Conservation Biology Class Visits, Studies Grassland Site
November 20, 2012
by Ashley Wolfgang '14
Taking their Knox College education beyond the classroom, students in Professor Stuart Allison's Conservation Biology class had the opportunity to visit the Nachusa Grasslands, a 3,000-acre prairie restoration project in northern Illinois.
Concentrating on factors that influence both the diversity and scarcity of species, students enrolled in the class have been learning about the growing field of conservation biology, which is the applied science of maintaining the earth's diversity.
"The main thing is to look at the science of conservation -- why would you conserve things, etc.," said Allison, professor of biology and director of Knox College's Green Oaks Biological Field Station. "A lot of it is the science of how you would conserve a species, environment, and population size. So we really try to look at it from an ecological science perspective. "
There is no lab component to the course, so Allison chose the Nachusa Grasslands as a field site for students to gain a better understanding of what they were studying.
"It's really important to go out and see conservation in action," he said. (Photo at top: Knox College Conservation Biology students learn about prairie restoration at the Nachusa Grasslands from restorationist Jay Stacy, who is wearing an orange hat. Photo at right: Golden asters at the Nachusa Grasslands.)
The Nachusa Grasslands is owned by The Nature Conservancy and consists of more than 3,000 acres of prairie remnants, restorations, and reconstructions. Starting in 1986 with the purchase of 250 acres, The Nature Conservancy has gradually re-created about 1,800 acres of Illinois prairie, savanna, and wetlands.
"It's just really well done. They have really high diversity, and the restoration there is almost done completely by volunteers," Allison explained. "It's a good place to see citizen-volunteer generated restoration, so I think it's a really good place for students to go visit, and it ties in nicely with Green Oaks."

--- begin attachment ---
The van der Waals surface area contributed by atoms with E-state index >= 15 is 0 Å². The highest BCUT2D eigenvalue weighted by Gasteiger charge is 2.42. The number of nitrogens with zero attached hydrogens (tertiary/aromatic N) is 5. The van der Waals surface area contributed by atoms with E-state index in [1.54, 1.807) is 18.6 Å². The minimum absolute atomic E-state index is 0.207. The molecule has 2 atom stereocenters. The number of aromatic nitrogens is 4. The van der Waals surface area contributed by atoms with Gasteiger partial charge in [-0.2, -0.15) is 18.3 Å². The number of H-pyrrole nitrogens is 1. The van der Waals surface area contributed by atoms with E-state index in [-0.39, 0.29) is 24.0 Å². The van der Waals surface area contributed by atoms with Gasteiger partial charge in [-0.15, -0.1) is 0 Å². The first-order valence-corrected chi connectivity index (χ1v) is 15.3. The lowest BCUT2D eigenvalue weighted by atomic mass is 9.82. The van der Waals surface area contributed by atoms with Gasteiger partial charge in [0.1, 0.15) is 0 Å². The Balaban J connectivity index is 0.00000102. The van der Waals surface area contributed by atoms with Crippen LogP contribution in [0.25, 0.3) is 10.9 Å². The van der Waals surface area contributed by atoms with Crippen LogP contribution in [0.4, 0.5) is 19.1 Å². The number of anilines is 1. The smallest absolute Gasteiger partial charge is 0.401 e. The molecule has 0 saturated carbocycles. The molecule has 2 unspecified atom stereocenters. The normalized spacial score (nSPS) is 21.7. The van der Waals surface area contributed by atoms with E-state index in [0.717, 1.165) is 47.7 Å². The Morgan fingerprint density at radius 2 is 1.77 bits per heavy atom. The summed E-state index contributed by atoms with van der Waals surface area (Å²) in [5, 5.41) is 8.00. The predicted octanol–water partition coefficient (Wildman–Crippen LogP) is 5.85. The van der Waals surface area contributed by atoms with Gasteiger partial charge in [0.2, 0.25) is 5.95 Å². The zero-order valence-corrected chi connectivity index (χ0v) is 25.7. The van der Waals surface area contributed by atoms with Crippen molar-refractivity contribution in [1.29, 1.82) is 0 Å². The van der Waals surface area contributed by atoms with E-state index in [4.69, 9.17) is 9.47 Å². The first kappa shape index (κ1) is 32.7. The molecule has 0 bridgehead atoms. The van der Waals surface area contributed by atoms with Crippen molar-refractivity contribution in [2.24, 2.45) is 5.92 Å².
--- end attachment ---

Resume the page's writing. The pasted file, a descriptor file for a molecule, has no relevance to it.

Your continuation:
"We have these restoration projects at Green Oaks, about 40 acres," he added. "It's nice to go see a bigger one."
Traveling to Nachusa allows students to build a bridge between classroom theory and the real world.
"In class, we talk about a lot of theory, and what conservation biology is," said biology major Danica Lewis, a Knox senior from Logan, Utah.
"Each environment has its own problems and sorts of challenges, so it was really cool after talking about lots of broad general principles, to see something really specific. It was just neat to see, in detail, how you actually go about doing it, not just the theories in that aspect."
In their restoration work, volunteers at Nachusa collect seeds from healthy areas of the prairie and mix them with a medley of more than 100 types of seed.
"The idea is that over a couple of years, you can get up to four different kinds of soil," said Knox senior James Lichtenstein, a biology major from Portland, Oregon. "And that with the different types of seeds, eventually you'll get (the prairie) to where you want it to be."
Since its opening, Nachusa has seen a growth in rare plants and an increase in species diversity with birds and insects, said Allison.
"It was just inspiring to see an actual success story," said Lichtenstein. "In a super long-term view, eventually you're going to start to rely on places like this to preserve these environments into the far future."